Deformed Skulls Discovered in 1,000-Year-Old Mexican Cemetery

The excavation of an ancient burial site in South Sonora, Mexico, has uncovered a series of skeletons with deformed skulls. While some may insist they are aliens or some half-human hybrid, in this case, the oddly shaped skulls are intentional.

Of the 25 sets of human remains, which are believed to be about 1,000 years old, found near the Mexican village of Onavas, 13 had deformed craniums and five had evidence of dental mutilation.

Misshapen skulls haven't been recorded before in the cultural groups of Sonora, but they have been documented among Mesoamerican peoples.

Some of the skeletons also wore nose rings, earrings, necklaces, bangles, and pendants made from shells found in the Gulf of California. One was also found with a turtle shell laid over its abdomen.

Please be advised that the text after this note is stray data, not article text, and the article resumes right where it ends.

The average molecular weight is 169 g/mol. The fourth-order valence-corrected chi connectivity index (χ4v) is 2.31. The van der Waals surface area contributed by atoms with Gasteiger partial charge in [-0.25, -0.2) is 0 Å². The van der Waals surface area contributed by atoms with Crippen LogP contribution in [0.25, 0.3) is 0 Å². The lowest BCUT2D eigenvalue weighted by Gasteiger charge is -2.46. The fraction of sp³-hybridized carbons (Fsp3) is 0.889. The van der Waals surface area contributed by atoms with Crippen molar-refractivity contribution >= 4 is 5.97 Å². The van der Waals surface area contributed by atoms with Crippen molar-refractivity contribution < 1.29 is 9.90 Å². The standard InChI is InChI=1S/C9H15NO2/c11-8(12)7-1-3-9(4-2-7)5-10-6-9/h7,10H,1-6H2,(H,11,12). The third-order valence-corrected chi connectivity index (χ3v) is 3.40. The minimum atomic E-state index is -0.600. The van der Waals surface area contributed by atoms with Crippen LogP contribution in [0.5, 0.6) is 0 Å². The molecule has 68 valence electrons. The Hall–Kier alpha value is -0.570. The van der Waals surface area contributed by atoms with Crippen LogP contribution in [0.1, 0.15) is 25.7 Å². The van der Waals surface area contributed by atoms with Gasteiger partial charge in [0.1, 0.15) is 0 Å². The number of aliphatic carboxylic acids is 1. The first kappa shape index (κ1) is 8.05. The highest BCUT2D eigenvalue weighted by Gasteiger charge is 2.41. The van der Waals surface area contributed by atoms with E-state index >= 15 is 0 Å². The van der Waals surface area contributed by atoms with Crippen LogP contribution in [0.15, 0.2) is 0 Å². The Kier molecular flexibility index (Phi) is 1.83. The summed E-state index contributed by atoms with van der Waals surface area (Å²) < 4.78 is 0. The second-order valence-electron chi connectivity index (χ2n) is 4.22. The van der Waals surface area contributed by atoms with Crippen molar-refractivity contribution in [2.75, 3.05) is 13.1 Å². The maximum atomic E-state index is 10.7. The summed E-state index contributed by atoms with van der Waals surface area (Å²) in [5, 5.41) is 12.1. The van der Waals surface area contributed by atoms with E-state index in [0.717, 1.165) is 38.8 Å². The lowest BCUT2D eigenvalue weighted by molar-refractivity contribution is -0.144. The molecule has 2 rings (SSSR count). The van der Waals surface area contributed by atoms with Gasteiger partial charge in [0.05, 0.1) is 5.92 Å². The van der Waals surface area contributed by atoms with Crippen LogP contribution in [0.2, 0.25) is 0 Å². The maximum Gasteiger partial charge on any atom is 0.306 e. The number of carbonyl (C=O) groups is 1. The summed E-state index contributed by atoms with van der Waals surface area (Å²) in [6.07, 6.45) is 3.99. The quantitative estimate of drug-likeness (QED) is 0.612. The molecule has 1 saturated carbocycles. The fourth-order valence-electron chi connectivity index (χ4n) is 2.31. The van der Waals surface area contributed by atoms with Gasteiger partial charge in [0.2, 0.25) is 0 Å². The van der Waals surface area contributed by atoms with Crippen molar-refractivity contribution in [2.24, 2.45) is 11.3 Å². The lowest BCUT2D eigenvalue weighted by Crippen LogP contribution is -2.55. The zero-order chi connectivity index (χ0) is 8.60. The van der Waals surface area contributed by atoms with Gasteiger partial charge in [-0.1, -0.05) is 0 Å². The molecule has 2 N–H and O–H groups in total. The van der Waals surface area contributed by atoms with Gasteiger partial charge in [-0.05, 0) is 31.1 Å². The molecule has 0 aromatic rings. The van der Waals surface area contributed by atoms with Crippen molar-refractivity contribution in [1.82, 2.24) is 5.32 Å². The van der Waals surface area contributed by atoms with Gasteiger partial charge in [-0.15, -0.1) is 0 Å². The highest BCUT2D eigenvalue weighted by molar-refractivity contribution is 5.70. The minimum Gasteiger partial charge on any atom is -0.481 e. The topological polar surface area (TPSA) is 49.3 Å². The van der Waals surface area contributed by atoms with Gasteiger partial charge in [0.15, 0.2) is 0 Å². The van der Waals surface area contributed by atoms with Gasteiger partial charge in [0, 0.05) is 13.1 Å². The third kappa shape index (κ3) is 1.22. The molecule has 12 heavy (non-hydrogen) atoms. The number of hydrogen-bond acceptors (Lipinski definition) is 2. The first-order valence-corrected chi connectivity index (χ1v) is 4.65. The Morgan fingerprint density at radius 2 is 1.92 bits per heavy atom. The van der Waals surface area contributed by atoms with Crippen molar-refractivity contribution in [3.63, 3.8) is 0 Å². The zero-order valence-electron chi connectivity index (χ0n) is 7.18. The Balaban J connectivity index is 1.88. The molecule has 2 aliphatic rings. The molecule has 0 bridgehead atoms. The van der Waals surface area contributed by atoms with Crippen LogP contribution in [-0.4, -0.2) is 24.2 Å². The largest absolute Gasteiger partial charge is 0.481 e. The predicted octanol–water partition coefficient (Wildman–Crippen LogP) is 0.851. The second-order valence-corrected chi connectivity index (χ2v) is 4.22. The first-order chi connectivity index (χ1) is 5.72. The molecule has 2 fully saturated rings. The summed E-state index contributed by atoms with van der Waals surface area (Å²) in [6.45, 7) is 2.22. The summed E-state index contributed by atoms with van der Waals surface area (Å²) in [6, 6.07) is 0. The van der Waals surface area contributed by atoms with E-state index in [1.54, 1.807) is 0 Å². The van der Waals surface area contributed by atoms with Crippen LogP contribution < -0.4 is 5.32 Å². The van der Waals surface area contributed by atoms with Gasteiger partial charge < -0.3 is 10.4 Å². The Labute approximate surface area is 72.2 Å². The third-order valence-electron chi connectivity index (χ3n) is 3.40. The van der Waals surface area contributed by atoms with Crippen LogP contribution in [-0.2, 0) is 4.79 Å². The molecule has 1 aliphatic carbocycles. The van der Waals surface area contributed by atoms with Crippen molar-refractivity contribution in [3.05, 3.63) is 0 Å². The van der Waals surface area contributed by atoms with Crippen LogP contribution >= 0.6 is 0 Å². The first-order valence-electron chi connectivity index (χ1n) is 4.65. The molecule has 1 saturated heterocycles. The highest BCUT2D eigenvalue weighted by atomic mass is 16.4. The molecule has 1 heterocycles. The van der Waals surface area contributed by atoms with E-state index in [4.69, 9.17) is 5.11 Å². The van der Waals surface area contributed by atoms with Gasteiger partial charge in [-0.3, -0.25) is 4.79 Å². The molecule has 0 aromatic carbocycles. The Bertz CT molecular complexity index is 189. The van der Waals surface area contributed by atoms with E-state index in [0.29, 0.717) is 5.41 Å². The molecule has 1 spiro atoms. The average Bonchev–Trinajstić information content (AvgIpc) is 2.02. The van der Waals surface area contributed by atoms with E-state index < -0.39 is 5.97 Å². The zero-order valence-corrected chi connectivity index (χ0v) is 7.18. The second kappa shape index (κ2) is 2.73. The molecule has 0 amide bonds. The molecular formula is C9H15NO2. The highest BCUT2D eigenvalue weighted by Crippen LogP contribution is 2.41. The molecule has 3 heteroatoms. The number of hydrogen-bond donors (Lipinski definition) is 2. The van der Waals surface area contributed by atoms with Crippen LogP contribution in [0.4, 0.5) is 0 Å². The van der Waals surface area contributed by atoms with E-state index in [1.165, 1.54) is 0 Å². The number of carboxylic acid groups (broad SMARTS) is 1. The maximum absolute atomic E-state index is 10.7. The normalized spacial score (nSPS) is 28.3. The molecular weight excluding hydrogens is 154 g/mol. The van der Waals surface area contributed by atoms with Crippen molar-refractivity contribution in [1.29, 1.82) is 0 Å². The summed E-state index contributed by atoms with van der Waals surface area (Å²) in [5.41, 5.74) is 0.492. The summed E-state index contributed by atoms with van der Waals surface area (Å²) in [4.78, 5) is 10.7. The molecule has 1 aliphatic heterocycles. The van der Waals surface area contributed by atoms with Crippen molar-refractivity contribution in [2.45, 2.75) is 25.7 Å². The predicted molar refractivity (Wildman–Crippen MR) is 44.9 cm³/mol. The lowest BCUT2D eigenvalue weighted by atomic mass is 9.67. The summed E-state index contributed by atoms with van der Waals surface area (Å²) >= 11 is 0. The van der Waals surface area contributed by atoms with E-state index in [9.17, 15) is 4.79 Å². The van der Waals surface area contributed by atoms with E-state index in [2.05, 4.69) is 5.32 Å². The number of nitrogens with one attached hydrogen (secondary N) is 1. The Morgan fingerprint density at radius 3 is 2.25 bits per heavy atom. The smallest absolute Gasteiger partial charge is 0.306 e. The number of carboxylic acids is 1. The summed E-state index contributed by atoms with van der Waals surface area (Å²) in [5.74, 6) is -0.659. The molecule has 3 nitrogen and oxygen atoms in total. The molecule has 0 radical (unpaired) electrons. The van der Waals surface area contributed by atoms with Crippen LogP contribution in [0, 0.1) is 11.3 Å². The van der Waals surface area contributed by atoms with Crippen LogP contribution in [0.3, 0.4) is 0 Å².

Archaelogist Cristina Garcia Moreno said:

“This unique find shows a mix of traditions from different groups of northern Mexico. The use of ornaments made from sea shells from the Gulf of California had never been found before in Sonoran territory and this discovery extends the limit of influence of Mesoamerican peoples farther north than has been previously recorded.”

Moreno is the head of the research project, which is being conducted on behalf of Arizona State University with the approval of Mexico's National Institute of Anthropology and History.

Moreno also noted:

“Cranial deformation in Mesoamerican cultures was used to differentiate one social group from another and for ritual purposes, while the dental mutilation in cultures such as the Nayarit was seen as a rite of passage into adolescence.”